The Target Price for a drug will be calculated by multiplying the international price by a factor such that it leads to 30% reduction in overall Medicare Part B spending.
For drugs that have a Target Price higher than ASP, the payment amount will be set as the ASP and the factor will be calibrated accordingly. To put it another way, for those drugs whose current reimbursement is lower than it would be based on international prices, the reimbursement remains the same.
We used the methodology outlined by CMS to calculate the factor and the Target Price for the 27 drugs. These 27 drug products were identified by the Department of Health and Human Services (HHS) to have the highest total Medicare Part B spend in 2016. This list excludes vaccines and blood products not paid for under the ASP system. The data considered for our analysis includes all Medicare Part B expenditure from physician offices, as well as from hospital outpatient departments (HOPDs). Analysis of these 27 physician administered drugs conducted by HHS accounts for 64%, or $17 billion, of Medicare Part B spending across settings. For our analysis, we also used the average international ex-manufacturer prices (based on prices from 16 countries), the ratio between the ASP and average international price, and 2016 Medicare Part B expenditures as stated in the HHS article. (2)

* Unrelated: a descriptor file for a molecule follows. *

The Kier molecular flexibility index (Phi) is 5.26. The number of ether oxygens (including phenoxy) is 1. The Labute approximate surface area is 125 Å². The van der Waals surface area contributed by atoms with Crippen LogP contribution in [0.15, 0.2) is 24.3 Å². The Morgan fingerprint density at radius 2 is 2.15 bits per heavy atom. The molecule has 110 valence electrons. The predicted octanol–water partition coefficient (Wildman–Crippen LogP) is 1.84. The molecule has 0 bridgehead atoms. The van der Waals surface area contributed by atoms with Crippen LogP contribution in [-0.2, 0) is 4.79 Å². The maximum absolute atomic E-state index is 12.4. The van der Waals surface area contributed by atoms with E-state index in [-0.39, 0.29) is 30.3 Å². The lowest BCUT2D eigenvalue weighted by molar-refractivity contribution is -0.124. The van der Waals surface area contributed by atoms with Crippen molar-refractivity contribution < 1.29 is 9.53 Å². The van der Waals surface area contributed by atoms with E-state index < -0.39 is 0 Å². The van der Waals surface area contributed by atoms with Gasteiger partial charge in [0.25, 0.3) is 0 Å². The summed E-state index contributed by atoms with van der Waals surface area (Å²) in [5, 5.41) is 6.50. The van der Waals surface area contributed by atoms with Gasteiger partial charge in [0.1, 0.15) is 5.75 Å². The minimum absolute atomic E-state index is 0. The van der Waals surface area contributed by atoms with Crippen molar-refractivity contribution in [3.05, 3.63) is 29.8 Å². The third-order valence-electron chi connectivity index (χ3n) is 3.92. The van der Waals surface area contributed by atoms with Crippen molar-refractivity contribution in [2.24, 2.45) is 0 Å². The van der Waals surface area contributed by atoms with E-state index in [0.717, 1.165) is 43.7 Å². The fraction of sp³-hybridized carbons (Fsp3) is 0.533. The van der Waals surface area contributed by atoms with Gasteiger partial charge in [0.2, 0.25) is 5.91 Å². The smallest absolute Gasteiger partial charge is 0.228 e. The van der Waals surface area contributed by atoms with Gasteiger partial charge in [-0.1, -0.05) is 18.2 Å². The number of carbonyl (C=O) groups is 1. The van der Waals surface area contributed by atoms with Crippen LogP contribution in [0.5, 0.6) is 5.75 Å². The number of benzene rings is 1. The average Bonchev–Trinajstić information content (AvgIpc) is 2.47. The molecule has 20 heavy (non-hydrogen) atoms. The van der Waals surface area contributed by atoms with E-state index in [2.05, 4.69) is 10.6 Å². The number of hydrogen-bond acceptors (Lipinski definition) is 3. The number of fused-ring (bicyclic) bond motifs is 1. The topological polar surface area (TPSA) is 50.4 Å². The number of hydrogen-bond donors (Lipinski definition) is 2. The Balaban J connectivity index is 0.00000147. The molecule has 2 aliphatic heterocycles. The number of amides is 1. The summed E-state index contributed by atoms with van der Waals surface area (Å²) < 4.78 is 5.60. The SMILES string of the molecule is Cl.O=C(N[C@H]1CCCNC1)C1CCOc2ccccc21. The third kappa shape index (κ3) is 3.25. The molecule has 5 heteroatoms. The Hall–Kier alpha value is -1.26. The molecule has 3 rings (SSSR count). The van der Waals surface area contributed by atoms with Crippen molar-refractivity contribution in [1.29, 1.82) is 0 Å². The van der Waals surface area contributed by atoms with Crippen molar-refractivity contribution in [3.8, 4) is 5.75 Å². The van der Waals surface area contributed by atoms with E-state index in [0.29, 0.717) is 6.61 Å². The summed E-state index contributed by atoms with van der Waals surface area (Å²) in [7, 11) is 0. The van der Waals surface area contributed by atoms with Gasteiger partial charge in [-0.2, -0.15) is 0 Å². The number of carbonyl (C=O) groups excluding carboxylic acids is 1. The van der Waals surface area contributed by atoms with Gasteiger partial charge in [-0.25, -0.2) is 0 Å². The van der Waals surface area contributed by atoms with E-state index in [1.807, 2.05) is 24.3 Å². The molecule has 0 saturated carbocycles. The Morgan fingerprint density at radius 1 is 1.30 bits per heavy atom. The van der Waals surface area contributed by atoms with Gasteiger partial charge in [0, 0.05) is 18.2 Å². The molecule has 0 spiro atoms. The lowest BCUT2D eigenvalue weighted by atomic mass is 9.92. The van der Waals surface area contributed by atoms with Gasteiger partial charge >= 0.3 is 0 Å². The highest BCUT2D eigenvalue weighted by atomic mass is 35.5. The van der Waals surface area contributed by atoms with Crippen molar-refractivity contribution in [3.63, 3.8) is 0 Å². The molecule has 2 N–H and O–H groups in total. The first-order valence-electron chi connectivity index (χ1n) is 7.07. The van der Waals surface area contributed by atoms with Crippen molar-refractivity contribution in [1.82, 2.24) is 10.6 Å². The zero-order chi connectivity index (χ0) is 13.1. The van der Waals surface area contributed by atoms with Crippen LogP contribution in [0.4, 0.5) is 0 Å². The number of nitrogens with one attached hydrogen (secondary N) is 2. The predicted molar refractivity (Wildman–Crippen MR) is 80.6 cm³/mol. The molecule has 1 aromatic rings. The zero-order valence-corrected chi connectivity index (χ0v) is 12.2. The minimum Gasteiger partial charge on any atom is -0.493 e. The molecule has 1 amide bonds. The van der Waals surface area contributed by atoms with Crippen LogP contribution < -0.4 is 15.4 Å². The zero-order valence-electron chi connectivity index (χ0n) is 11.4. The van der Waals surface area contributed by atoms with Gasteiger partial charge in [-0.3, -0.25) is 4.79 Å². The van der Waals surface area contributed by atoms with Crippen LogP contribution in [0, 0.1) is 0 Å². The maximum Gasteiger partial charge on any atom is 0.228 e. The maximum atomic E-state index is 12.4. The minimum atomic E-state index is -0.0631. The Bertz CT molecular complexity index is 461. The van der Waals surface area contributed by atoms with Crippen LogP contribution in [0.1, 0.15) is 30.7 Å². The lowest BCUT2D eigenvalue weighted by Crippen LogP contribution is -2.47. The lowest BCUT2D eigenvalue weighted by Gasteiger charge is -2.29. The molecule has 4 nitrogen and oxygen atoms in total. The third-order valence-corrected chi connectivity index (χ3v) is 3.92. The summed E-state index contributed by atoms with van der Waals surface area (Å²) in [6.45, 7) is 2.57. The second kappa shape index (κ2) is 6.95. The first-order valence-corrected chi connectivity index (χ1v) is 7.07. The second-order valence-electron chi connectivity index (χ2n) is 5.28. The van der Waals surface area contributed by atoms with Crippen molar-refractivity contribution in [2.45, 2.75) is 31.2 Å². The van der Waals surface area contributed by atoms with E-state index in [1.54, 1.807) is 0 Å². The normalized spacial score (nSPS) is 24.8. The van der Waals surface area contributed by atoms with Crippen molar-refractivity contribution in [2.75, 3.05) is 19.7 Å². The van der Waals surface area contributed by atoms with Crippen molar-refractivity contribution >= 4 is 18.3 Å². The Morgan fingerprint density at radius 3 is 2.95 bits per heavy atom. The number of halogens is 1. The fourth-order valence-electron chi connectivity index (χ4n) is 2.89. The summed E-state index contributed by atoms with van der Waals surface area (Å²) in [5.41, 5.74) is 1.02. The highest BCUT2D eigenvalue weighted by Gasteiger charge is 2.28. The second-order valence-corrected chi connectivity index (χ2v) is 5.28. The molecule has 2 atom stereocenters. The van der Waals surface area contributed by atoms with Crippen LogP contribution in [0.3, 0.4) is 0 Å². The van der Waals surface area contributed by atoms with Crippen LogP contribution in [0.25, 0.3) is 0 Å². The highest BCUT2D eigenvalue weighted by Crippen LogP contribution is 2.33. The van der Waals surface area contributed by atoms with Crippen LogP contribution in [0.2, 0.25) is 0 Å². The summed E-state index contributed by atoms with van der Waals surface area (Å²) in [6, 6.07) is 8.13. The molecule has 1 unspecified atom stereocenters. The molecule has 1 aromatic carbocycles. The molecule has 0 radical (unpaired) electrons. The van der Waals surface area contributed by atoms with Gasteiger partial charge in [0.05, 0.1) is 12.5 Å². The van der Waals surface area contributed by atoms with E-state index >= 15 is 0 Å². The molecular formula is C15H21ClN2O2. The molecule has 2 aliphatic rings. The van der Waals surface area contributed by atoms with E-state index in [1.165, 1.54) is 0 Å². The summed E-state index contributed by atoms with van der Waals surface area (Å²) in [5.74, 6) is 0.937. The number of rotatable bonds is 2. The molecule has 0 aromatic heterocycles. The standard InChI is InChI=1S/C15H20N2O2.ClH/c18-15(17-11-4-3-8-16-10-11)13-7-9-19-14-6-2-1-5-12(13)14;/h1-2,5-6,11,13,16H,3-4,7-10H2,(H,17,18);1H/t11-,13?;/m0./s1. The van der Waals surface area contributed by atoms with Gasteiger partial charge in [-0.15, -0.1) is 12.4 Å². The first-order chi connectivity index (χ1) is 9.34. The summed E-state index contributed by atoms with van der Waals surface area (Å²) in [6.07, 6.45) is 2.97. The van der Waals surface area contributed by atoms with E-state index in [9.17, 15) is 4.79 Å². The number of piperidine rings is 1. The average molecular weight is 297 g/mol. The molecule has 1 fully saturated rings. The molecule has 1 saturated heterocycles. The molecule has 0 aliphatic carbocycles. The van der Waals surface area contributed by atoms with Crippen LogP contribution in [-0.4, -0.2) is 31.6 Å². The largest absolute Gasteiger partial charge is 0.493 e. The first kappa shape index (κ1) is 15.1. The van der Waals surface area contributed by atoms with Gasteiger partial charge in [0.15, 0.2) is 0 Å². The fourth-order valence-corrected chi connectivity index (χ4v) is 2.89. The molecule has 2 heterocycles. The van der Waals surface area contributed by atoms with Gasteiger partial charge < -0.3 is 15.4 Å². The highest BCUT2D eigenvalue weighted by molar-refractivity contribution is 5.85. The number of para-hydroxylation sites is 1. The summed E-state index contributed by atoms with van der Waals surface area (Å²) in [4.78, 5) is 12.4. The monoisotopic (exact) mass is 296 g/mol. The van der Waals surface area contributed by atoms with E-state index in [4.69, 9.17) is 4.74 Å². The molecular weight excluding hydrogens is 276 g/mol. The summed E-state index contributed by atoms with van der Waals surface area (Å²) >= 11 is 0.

For the 27 drugs in this analysis, the factor necessary to decrease the Medicare Part B spending by 30% (i.e., from about $17 billion to about $12 billion) was calculated as 1.71 (Table 1). Based on the model, the factor was not applied to 10 drugs because, for these drugs, the ratio between ASP and international price is ≤1.7, which results in a calculated Target Price that is higher than the ASP. For these drugs the payment amount was set as the ASP, and Medicare Part B expenditures did not change. Our calculations show that with the IPI model Rituxan would contribute about $870 million less to Medicare Part B expenditures, and Neulasta, Prolia/Xgeva and Lucentis each would contribute >$700 million less. Not only do these products account for a substantial part of current Medicare Part B spending, but they also have large differentials between their ASP and international prices. For example, the ASP prices of Prolia/Xgeva and Lucentis are 5.1 and 5.9 times greater than their international prices, respectively.